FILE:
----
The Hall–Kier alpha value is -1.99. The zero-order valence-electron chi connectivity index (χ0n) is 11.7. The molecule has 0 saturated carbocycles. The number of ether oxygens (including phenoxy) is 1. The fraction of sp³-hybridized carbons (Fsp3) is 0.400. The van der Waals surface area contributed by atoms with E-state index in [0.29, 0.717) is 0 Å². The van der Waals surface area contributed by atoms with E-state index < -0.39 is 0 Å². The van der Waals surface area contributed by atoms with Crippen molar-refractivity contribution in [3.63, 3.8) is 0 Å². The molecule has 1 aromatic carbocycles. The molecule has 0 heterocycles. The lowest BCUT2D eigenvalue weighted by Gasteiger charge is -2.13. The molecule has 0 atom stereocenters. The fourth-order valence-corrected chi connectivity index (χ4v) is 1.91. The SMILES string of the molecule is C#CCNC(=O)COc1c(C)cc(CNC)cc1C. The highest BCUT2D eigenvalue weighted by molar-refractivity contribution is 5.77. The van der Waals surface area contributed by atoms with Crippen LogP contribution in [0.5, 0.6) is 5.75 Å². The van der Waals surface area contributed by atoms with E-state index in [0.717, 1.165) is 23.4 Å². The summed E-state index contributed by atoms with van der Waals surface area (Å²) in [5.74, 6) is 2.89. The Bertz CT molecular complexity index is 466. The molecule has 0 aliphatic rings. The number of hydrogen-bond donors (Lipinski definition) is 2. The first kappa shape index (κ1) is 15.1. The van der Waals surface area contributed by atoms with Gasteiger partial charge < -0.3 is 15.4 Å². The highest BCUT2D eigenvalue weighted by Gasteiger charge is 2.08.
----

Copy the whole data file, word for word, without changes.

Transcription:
The Hall–Kier alpha value is -1.99. The zero-order valence-electron chi connectivity index (χ0n) is 11.7. The molecule has 0 saturated carbocycles. The number of ether oxygens (including phenoxy) is 1. The fraction of sp³-hybridized carbons (Fsp3) is 0.400. The van der Waals surface area contributed by atoms with E-state index in [0.29, 0.717) is 0 Å². The van der Waals surface area contributed by atoms with E-state index < -0.39 is 0 Å². The van der Waals surface area contributed by atoms with Crippen molar-refractivity contribution in [3.63, 3.8) is 0 Å². The molecule has 1 aromatic carbocycles. The molecule has 0 heterocycles. The lowest BCUT2D eigenvalue weighted by Gasteiger charge is -2.13. The molecule has 0 atom stereocenters. The fourth-order valence-corrected chi connectivity index (χ4v) is 1.91. The SMILES string of the molecule is C#CCNC(=O)COc1c(C)cc(CNC)cc1C. The highest BCUT2D eigenvalue weighted by molar-refractivity contribution is 5.77. The van der Waals surface area contributed by atoms with Crippen LogP contribution in [0.5, 0.6) is 5.75 Å². The van der Waals surface area contributed by atoms with E-state index in [0.717, 1.165) is 23.4 Å². The summed E-state index contributed by atoms with van der Waals surface area (Å²) in [5.74, 6) is 2.89. The Bertz CT molecular complexity index is 466. The molecule has 0 aliphatic rings. The number of hydrogen-bond donors (Lipinski definition) is 2. The first kappa shape index (κ1) is 15.1. The van der Waals surface area contributed by atoms with Gasteiger partial charge < -0.3 is 15.4 Å². The highest BCUT2D eigenvalue weighted by Gasteiger charge is 2.08.